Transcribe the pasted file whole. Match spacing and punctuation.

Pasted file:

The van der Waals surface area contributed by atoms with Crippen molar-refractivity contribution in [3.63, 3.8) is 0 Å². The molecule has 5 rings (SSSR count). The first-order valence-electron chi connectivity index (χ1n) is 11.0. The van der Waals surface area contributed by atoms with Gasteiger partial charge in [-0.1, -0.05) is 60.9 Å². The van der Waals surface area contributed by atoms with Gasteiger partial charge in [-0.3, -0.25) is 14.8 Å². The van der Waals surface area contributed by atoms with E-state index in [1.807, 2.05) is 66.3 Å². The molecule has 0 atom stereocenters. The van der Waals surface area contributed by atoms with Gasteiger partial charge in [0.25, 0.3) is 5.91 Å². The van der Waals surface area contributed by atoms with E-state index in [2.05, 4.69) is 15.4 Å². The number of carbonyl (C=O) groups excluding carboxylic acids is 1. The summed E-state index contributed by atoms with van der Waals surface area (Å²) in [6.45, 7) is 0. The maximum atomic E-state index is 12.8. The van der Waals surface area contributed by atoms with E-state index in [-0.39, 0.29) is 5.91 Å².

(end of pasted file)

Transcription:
The van der Waals surface area contributed by atoms with Crippen molar-refractivity contribution in [3.63, 3.8) is 0 Å². The molecule has 5 rings (SSSR count). The first-order valence-electron chi connectivity index (χ1n) is 11.0. The van der Waals surface area contributed by atoms with Gasteiger partial charge in [-0.1, -0.05) is 60.9 Å². The van der Waals surface area contributed by atoms with Gasteiger partial charge in [-0.3, -0.25) is 14.8 Å². The van der Waals surface area contributed by atoms with E-state index in [1.807, 2.05) is 66.3 Å². The molecule has 0 atom stereocenters. The van der Waals surface area contributed by atoms with Gasteiger partial charge in [0.25, 0.3) is 5.91 Å². The van der Waals surface area contributed by atoms with E-state index in [2.05, 4.69) is 15.4 Å². The number of carbonyl (C=O) groups excluding carboxylic acids is 1. The summed E-state index contributed by atoms with van der Waals surface area (Å²) in [6.45, 7) is 0. The maximum atomic E-state index is 12.8. The van der Waals surface area contributed by atoms with E-state index in [-0.39, 0.29) is 5.91 Å².